Further notes:

Proposed new structure (rewrite the whole thing):

  1. explain Fermi paradox (we don’t expect alien ships to land here, we expect gray goo)
  2. propose solution to Fermi paradox (abiogenesis is hard)
  3. discuss other solutions (great filter)
  4. answer the question: but if abiogenesis is so rare, how come we are here?
  5. introduce anthropic reasoning

stars. But a successful replicator does spawn other successful replicators that can improve upon their already successful ancestor.
That is why life is seemingly improving and stars are not.

The chances of a brain spontaneously forming out of nothing is negligible but evolution can pull it off! Evolution can step by step discover things that work which it then keeps and discards all the other ideas that don’t work.

As an analogy consider sorting an array of integers. The way it works without evolution (or any other kind of optimization process), is that you shuffle the array at random until the numbers are in the right order. This strategy will work okay with smaller arrays. If there are 10 elements, there are about 3 million possible orderings. But assume we want to built a cat. There are about 10²⁷ atoms in a cat and they all have to be roughly at the correct position; otherwise the cat won’t work. Even if we say we only need to get 10²⁰ positions right, the number of possible orderings is still gigantic. It is a number with 10²¹ zeros. (So, not 10²¹ but 10^(10²¹).) As a comparison, in units of Planck time (10⁻⁴⁴s), the universe is only about 10⁶² units old. If you tried one cat design per Planck time since the beginning of time, you still wouldn’t have any chance of discovering a working version any time soon.

In the integer array example, evolution could be likened to bubble sort. It doesn’t have optimal time complexity (merge sort is even faster) but bubble sort gets the job done much faster than simply trying out every possibility.

The first ever brain structures appeared in worms over 500 million years ago. Accordingly it took evolution about 3.5 billion years to come up with brains. A modern genetic algorithm on a computer cluster could have come up with worm brains in maybe a hundred years (this is a wild guess of mine), so evolution is not especially fast, but it does eventually get there.

What this illustrates is that optimization processes are pretty powerful. It’s the reason why brains can be so complicated while the rest of the universe is pretty uniform. You can describe the structure of the sun in one book and with a few formulas. But we’re nowhere near understanding the human brain.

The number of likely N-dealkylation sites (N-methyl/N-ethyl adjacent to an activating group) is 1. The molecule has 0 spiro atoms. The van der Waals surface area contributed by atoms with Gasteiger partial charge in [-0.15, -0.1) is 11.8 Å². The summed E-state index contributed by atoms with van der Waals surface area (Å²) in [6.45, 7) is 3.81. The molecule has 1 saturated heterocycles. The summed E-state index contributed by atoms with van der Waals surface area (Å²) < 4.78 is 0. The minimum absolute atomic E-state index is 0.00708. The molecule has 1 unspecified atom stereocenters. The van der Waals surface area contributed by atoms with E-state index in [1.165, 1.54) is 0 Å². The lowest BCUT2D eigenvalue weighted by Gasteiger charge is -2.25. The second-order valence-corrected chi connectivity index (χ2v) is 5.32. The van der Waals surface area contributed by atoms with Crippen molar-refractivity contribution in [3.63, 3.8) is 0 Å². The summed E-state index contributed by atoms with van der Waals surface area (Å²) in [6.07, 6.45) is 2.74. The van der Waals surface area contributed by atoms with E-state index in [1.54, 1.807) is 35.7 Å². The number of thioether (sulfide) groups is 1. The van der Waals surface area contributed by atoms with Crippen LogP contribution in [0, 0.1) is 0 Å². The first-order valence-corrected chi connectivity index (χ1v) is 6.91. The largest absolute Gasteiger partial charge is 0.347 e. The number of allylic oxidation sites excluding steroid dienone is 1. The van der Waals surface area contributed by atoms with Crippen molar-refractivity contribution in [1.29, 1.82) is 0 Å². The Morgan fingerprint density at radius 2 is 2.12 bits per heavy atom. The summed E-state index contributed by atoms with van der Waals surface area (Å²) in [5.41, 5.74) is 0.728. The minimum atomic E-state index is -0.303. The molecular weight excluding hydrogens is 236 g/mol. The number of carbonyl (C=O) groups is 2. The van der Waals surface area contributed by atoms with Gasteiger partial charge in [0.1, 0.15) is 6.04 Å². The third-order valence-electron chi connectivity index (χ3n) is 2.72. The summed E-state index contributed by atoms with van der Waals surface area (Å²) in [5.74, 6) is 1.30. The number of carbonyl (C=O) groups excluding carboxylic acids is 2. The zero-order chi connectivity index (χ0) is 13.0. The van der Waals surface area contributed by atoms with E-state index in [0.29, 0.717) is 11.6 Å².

This leads us to the second point of this article. For there to be extraordinary things on Mars there had to be an optimization process to produce them. In a sense, the existence of a watch depends on the existence of a watch maker.

Now, the optimization process doesn’t have to look like the process that generated us. But it is required that the process is able to accumulate improvements. Evolution wouldn’t work if children had nothing in common with their parents. Humans are able to built airplanes only because Newton developed mechanics and all the scientists after him improved upon it.

That leaves us with the difficult task of estimating the chances of such an optimization process occurring on Mars and it running long enough to produce non-trivial results. As in estimating the probability of an Earth-like replicator appearing on other planets, the only things to guide us are our understanding of the laws of nature and the Fermi paradox.

I see basically only two possibilities:

  1. There is a form of weird alien life that we aren’t able to detect and the galaxy is full of it.

  2. Life in any form is so rare, that there are at most a handful of planets in the galaxy that have it (Mars not being one of them).

This rests on the following hypothesis: if it happens on Earth and on Mars, it happens everywhere.

You’d have to have a good reason for claiming simultaneously that evolution-like processes are rare and that they happened on two neighboring planets. Sure, I can think of reasons (like exchange of DNA through a series of unlikely asteroid impacts), but they would all imply that terrestrial and Martian life are extremely similar. So it wouldn’t really count.

In case possibility 2 is true, I see no valid objections for colonizing Mars. On the contrary, as Earth-like life is so rare, we should spread it. Plant a few flowers on Mars, for example.

In case of possibility 1, I would still be in favor of colonizing Mars.

I’ll end this article with a scandalous appeal to emotion: Watch this and tell me you don’t want to visit those places. (Humans can fly on Titan by muscle power!)